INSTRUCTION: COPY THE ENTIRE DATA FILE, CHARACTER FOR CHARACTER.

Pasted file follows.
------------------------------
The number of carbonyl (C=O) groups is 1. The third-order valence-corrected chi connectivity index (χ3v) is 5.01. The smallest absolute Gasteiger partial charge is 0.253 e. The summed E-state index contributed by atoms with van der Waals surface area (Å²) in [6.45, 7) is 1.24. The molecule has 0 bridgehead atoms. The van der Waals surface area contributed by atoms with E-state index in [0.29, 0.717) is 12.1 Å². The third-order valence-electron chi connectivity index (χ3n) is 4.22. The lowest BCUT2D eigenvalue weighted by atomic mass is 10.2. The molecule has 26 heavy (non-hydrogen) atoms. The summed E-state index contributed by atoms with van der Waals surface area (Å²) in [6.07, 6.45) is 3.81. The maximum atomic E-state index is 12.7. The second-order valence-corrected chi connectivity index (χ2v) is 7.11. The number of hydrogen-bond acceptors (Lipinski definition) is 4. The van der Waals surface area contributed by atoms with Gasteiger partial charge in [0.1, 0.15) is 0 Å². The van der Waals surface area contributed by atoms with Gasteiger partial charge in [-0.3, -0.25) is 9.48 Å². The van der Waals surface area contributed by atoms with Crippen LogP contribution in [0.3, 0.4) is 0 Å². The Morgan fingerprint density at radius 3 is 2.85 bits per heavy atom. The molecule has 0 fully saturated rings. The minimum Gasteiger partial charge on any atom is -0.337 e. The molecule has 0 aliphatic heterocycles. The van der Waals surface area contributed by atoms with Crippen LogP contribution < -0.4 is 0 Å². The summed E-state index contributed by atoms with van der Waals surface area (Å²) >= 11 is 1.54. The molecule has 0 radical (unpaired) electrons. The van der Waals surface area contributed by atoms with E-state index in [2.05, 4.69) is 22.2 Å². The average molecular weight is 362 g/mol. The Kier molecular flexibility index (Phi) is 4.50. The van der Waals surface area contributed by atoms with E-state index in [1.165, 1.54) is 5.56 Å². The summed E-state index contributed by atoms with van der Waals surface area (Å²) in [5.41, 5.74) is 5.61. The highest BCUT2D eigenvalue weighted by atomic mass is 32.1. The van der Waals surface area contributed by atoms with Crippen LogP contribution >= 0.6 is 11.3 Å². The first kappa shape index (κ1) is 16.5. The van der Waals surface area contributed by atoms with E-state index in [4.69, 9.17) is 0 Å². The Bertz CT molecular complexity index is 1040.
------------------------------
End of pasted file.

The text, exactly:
The number of carbonyl (C=O) groups is 1. The third-order valence-corrected chi connectivity index (χ3v) is 5.01. The smallest absolute Gasteiger partial charge is 0.253 e. The summed E-state index contributed by atoms with van der Waals surface area (Å²) in [6.45, 7) is 1.24. The molecule has 0 bridgehead atoms. The van der Waals surface area contributed by atoms with E-state index in [0.29, 0.717) is 12.1 Å². The third-order valence-electron chi connectivity index (χ3n) is 4.22. The lowest BCUT2D eigenvalue weighted by atomic mass is 10.2. The molecule has 26 heavy (non-hydrogen) atoms. The summed E-state index contributed by atoms with van der Waals surface area (Å²) in [6.07, 6.45) is 3.81. The maximum atomic E-state index is 12.7. The second-order valence-corrected chi connectivity index (χ2v) is 7.11. The number of hydrogen-bond acceptors (Lipinski definition) is 4. The van der Waals surface area contributed by atoms with Gasteiger partial charge in [0.1, 0.15) is 0 Å². The van der Waals surface area contributed by atoms with Gasteiger partial charge in [-0.3, -0.25) is 9.48 Å². The van der Waals surface area contributed by atoms with Crippen LogP contribution in [0.3, 0.4) is 0 Å². The Morgan fingerprint density at radius 3 is 2.85 bits per heavy atom. The molecule has 0 fully saturated rings. The minimum Gasteiger partial charge on any atom is -0.337 e. The molecule has 0 aliphatic heterocycles. The van der Waals surface area contributed by atoms with Crippen LogP contribution < -0.4 is 0 Å². The summed E-state index contributed by atoms with van der Waals surface area (Å²) >= 11 is 1.54. The molecule has 0 radical (unpaired) electrons. The van der Waals surface area contributed by atoms with E-state index in [2.05, 4.69) is 22.2 Å². The average molecular weight is 362 g/mol. The Kier molecular flexibility index (Phi) is 4.50. The van der Waals surface area contributed by atoms with E-state index in [1.165, 1.54) is 5.56 Å². The summed E-state index contributed by atoms with van der Waals surface area (Å²) in [5.41, 5.74) is 5.61. The highest BCUT2D eigenvalue weighted by atomic mass is 32.1. The van der Waals surface area contributed by atoms with Crippen LogP contribution >= 0.6 is 11.3 Å². The first kappa shape index (κ1) is 16.5. The van der Waals surface area contributed by atoms with E-state index in [4.69, 9.17) is 0 Å². The Bertz CT molecular complexity index is 1040.